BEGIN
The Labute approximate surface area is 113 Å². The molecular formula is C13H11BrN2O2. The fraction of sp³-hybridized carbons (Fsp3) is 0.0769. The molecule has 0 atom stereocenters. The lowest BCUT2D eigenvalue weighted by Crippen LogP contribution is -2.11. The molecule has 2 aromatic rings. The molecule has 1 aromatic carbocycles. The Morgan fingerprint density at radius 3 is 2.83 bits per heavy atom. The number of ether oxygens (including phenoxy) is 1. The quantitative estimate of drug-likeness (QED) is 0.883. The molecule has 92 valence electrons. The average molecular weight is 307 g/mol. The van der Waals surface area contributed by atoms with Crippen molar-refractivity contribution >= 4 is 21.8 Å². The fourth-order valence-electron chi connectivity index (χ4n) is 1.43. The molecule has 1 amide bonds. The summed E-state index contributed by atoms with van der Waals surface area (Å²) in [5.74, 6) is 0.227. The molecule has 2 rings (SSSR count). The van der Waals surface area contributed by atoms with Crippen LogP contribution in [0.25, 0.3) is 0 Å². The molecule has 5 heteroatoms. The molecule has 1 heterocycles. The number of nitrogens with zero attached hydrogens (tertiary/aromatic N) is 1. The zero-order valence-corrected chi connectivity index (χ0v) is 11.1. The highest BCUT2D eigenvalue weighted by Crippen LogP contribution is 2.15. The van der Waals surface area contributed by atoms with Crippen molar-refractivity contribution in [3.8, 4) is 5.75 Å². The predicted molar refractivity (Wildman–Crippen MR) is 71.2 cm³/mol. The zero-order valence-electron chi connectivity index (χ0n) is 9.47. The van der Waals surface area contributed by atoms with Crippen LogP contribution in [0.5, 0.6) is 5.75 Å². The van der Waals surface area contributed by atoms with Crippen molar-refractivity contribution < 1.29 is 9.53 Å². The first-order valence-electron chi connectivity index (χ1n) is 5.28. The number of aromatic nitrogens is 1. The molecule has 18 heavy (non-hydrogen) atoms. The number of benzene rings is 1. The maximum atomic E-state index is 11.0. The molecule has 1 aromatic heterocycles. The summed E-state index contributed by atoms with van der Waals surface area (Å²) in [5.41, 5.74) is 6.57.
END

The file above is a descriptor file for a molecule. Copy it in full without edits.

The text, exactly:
The Labute approximate surface area is 113 Å². The molecular formula is C13H11BrN2O2. The fraction of sp³-hybridized carbons (Fsp3) is 0.0769. The molecule has 0 atom stereocenters. The lowest BCUT2D eigenvalue weighted by Crippen LogP contribution is -2.11. The molecule has 2 aromatic rings. The molecule has 1 aromatic carbocycles. The Morgan fingerprint density at radius 3 is 2.83 bits per heavy atom. The number of ether oxygens (including phenoxy) is 1. The quantitative estimate of drug-likeness (QED) is 0.883. The molecule has 92 valence electrons. The average molecular weight is 307 g/mol. The van der Waals surface area contributed by atoms with Crippen molar-refractivity contribution >= 4 is 21.8 Å². The fourth-order valence-electron chi connectivity index (χ4n) is 1.43. The molecule has 1 amide bonds. The summed E-state index contributed by atoms with van der Waals surface area (Å²) in [5.74, 6) is 0.227. The molecule has 2 rings (SSSR count). The van der Waals surface area contributed by atoms with Crippen LogP contribution in [0.25, 0.3) is 0 Å². The molecule has 5 heteroatoms. The molecule has 1 heterocycles. The number of nitrogens with zero attached hydrogens (tertiary/aromatic N) is 1. The zero-order valence-corrected chi connectivity index (χ0v) is 11.1. The highest BCUT2D eigenvalue weighted by Crippen LogP contribution is 2.15. The van der Waals surface area contributed by atoms with Crippen molar-refractivity contribution in [3.8, 4) is 5.75 Å². The predicted molar refractivity (Wildman–Crippen MR) is 71.2 cm³/mol. The zero-order valence-electron chi connectivity index (χ0n) is 9.47. The van der Waals surface area contributed by atoms with Crippen LogP contribution in [0.5, 0.6) is 5.75 Å². The van der Waals surface area contributed by atoms with Crippen molar-refractivity contribution < 1.29 is 9.53 Å². The first-order valence-electron chi connectivity index (χ1n) is 5.28. The number of aromatic nitrogens is 1. The molecule has 18 heavy (non-hydrogen) atoms. The number of benzene rings is 1. The maximum atomic E-state index is 11.0. The molecule has 1 aromatic heterocycles. The summed E-state index contributed by atoms with van der Waals surface area (Å²) in [5.41, 5.74) is 6.57.